September 13, 2010 | 11:09 am
Posted by Avi Davis
Could there be a more provocative cover story for a major U.S. magazine?
The cover of this week’s TIME, set in a blue background and emblazoned with the image of a Star of David constructed of daisies, blares the vitriolic question ” Why Israel Doesn’t Care About Peace.”
The cover story, by Karl Vick on page 36, is titled The Good Life and Its Dangers and proceeds to report on the seeming indifference of Israelis to the prospect of peace. By interviewing a handful of Israeli real estate developers, entrepreneurs and academics, Vick comes to the conclusion that Israelis have become so obsessed with material progress and economic success that they have little time left over to focus on the prospects of peace.
“In the week that three Presidents, a King and their own Prime Minister gather at the White House to begin a fresh round of talks on peace between Israel and the Palestinians, the truth is, Israelis are no longer preoccupied with the matter. They’re otherwise engaged; they’re making money; they’re enjoying the rays of late summer. A watching world may still define their country by the blood feud with the Arabs whose families used to live on this land and whether that conflict can be negotiated away, but Israelis say they have moved on.”
The four page article/argument is such a hatchet job in gathering evidence to buttress a foregone conclusion ( otherwise known in logic as petitio principii or begging the question) that any high school student could see through it.
First, is the cover story tagline, which actually has little do with the content of the article. Why don’t Israelis care about peace? According to Vick’s piece itself, Israelis certainly do care about peace, but don’t have much faith in the peace process. That is a very important distinction. Peace as a goal, is surely never beyond anyone’s mind in Israel. How could it be, when every family knows a friend or a relative who was maimed or killed in one of the country’s eight wars. Which mother – religious, secular, Jewish, Druze or Bedouin wishes to see their son placed in harm’s way in an unending conflict? But after 17 years of failed promises and an adversary who refuses to take even minimal steps toward peace in recognizing their country’s right to exist, why would any citizen of Israel not be cynical about Palestinian intentions?
To present any idea that Israelis don’t care about peace, is simply fatuous.
Second, the author himself fails to give his story much historical context, neglecting to measure the true shock and anger Israelis experienced time and time again over the past 17 years as territorial concessions were met with Palestinian violence. He quickly glosses over Prime Minister Ehud Barak’s offer at Camp David in July, 2000 to Yasser Arafat of 97% of the West Bank and Gaza – and even the division of Jerusalem – an offer met two months later by a fusillade of bullets in the second Intifada. One thousand Israelis dead and 4,000 maimed ( many disabled for life) later, it provided convincing grounds for most Israelis to believe that the Palestinian leadership was preternaturally disposed to a violent resolution of the conflict and not a viable peace. The IDF retreat from the Israeli security zone in Lebanon in May, 2000 and an Israeli withdrawal from Gaza in August, 2005 – huge concessions by Israeli standards, left vacuums which were soon filled by violent Islamic thugs who proceeded to rain down rockets on Israeli southern and northern towns.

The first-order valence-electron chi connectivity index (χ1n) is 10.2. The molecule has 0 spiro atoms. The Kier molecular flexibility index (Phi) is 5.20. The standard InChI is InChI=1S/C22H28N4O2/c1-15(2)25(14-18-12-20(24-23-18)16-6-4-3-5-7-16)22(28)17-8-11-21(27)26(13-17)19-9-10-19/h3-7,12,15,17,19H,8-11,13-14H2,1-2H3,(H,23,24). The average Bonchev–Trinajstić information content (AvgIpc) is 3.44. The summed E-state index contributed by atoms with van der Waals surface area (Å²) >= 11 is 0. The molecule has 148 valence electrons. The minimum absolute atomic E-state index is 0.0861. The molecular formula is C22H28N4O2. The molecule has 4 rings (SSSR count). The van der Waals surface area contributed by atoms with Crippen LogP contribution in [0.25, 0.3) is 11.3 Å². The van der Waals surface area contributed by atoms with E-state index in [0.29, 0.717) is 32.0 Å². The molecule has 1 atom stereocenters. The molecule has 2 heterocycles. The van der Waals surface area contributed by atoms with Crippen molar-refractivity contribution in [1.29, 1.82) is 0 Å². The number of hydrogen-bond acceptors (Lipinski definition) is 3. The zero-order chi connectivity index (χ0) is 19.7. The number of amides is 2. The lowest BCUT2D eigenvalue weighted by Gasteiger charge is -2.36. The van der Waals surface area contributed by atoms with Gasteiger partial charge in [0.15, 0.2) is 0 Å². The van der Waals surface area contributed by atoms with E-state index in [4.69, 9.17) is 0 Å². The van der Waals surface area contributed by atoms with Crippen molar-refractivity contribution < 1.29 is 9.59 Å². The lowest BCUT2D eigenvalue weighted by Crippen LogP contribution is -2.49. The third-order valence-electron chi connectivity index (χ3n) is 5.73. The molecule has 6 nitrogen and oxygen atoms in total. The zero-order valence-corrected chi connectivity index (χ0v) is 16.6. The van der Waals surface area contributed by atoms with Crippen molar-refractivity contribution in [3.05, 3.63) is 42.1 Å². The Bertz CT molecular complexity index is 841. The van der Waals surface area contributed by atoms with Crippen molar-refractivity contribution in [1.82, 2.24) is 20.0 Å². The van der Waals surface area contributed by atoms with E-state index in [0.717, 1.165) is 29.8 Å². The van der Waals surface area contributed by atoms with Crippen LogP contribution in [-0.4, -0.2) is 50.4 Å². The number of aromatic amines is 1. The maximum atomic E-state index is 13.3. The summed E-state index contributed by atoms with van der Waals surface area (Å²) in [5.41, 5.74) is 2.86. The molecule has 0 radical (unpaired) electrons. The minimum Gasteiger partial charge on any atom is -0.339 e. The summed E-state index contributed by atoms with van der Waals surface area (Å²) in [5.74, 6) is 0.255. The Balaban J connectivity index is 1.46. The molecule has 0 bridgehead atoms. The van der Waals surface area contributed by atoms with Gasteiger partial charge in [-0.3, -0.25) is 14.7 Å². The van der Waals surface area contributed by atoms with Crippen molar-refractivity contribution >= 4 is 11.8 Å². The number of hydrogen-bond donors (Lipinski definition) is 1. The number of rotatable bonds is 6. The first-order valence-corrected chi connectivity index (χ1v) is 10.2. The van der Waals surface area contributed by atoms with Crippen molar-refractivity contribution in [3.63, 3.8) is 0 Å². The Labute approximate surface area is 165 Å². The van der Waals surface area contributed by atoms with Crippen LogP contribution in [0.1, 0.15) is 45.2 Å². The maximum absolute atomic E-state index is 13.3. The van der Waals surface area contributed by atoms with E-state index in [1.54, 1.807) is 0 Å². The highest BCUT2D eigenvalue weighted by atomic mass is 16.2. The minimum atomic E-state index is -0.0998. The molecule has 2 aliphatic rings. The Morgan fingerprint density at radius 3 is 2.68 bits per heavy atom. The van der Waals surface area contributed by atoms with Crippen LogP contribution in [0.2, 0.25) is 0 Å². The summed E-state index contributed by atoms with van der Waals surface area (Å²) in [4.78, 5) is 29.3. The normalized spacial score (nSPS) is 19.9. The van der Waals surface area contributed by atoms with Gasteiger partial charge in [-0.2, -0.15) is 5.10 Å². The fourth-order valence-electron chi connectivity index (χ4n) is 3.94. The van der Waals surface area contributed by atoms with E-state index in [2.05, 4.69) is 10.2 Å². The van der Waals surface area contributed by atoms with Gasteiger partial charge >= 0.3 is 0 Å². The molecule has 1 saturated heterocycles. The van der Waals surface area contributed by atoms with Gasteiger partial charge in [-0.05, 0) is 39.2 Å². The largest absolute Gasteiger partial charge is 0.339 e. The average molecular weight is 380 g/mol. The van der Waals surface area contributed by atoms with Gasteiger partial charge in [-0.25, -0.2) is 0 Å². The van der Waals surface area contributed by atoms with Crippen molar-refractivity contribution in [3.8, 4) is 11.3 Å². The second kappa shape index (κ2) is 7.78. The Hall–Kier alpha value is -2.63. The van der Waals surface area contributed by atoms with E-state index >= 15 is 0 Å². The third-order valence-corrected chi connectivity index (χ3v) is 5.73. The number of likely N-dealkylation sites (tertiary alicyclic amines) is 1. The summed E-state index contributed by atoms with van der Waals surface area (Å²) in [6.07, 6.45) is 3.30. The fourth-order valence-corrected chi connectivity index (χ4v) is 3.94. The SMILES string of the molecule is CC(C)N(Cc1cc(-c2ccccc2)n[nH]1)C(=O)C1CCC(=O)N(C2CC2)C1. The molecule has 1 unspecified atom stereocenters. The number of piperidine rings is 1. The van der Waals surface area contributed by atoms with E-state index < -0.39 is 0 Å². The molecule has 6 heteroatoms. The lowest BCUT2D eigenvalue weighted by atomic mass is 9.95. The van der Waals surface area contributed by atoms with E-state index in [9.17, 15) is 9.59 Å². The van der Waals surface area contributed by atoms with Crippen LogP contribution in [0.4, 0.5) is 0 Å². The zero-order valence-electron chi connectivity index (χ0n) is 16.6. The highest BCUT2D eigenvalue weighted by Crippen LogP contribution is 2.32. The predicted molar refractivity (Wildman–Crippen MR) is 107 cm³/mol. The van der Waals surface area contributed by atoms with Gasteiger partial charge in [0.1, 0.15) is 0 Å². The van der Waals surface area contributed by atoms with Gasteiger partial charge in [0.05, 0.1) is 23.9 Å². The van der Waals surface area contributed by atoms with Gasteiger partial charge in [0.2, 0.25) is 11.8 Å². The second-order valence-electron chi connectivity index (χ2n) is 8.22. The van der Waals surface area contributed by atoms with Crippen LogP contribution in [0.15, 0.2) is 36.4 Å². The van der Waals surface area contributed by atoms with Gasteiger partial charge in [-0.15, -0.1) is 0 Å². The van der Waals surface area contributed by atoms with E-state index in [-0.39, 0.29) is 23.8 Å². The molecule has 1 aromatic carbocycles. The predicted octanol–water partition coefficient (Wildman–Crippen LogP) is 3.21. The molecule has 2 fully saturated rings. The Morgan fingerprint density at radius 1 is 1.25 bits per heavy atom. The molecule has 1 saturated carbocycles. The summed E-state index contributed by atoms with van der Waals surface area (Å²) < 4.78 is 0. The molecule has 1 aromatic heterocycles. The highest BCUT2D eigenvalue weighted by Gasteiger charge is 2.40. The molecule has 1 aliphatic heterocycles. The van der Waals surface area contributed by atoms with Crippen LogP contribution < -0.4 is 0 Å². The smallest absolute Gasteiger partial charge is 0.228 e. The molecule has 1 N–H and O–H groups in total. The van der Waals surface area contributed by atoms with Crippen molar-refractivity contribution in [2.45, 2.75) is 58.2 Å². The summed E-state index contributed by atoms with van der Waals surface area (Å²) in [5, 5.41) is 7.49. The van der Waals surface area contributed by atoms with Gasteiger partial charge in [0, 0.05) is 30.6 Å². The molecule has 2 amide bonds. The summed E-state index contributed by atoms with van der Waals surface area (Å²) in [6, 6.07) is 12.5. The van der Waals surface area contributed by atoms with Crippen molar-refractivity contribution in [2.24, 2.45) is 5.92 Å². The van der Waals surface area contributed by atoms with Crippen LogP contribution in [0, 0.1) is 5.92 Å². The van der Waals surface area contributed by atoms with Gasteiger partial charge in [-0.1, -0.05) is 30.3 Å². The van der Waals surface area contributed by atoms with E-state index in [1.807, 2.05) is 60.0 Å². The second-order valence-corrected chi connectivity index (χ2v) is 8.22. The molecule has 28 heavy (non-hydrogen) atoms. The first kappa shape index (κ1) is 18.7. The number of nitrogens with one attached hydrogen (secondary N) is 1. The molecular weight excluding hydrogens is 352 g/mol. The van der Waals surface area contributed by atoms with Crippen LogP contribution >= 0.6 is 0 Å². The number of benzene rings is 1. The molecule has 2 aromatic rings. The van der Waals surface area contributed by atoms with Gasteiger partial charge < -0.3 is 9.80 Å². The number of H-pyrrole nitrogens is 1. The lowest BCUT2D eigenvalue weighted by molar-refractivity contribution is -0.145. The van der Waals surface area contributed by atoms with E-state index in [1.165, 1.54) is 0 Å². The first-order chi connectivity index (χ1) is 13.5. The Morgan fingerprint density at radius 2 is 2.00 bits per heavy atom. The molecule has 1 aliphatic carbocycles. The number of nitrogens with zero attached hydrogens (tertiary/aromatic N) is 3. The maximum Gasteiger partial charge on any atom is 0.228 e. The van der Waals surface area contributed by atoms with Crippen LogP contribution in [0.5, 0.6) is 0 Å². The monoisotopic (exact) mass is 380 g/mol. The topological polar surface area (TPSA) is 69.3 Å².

Who would blame any Israeli for believing that peace negotiations and concessions are just the precursors to a new round of violence?
Third, Vick just get some things just plain wrong. He quotes leftist political scientist Tamar Hermann who claims that Israelis are watching less and less news :
” They read the political sections of newspapers less. They say, it spoils my day, so I don’t want to see it.”
Really? Anyone who has been to Israel and traveled on public transportation or even in any taxi, knows that Israelis are news obsessed. It is built into the culture and fundamental to the security of a nation ever on the alert for a terrorist strike ( or “pigua” as it is more colloquially known). The realities of life are simply glossed over in a fanciful acceptance of one academic’s point of view.
The greatest problem with the entire piece however, is the way it supports an antisemitic stereotype without daring to acknowledge it. The ultimate images of profligacy and dissipation that remain- ‘oh those rich Jews, sunning themselves on their beaches and counting their shekels while the Palestinians waste away in abject poverty’ could have been taken directly from the pages of Der Sturmer and drives home the notion that this country of Jews may be no more than an actualized collection of Fagins drawn from English literature.
It shouldn’t be any surprise, then, that this is the same magazine , who when introducing the newly elected prime minister Menachem Begin in 1977, transliterated his name as ” Bay -gin – rhymes with Fagin.”
One has to wonder whether the magazine would ever commission a parallel cover story about internal Palestinian life? Would it have the nerve to expose the seething Jew hatred in the Palestinian media and in its education system or the manifest hypocrisy of leaders such as Saeeb Erekat who bray about peace but do all they can to prevent actual negotiations?
Probably not. To portray the Palestinians as anything other than victims and underdogs would be to upset a fundamental value of liberal magazines such as TIME – strong equals wrong; weak equals right. Far easier, it would seem, to render a portrait in keeping with accepted dogmas and age- old stereotypes.
Maybe this is, after all, what sells papers.
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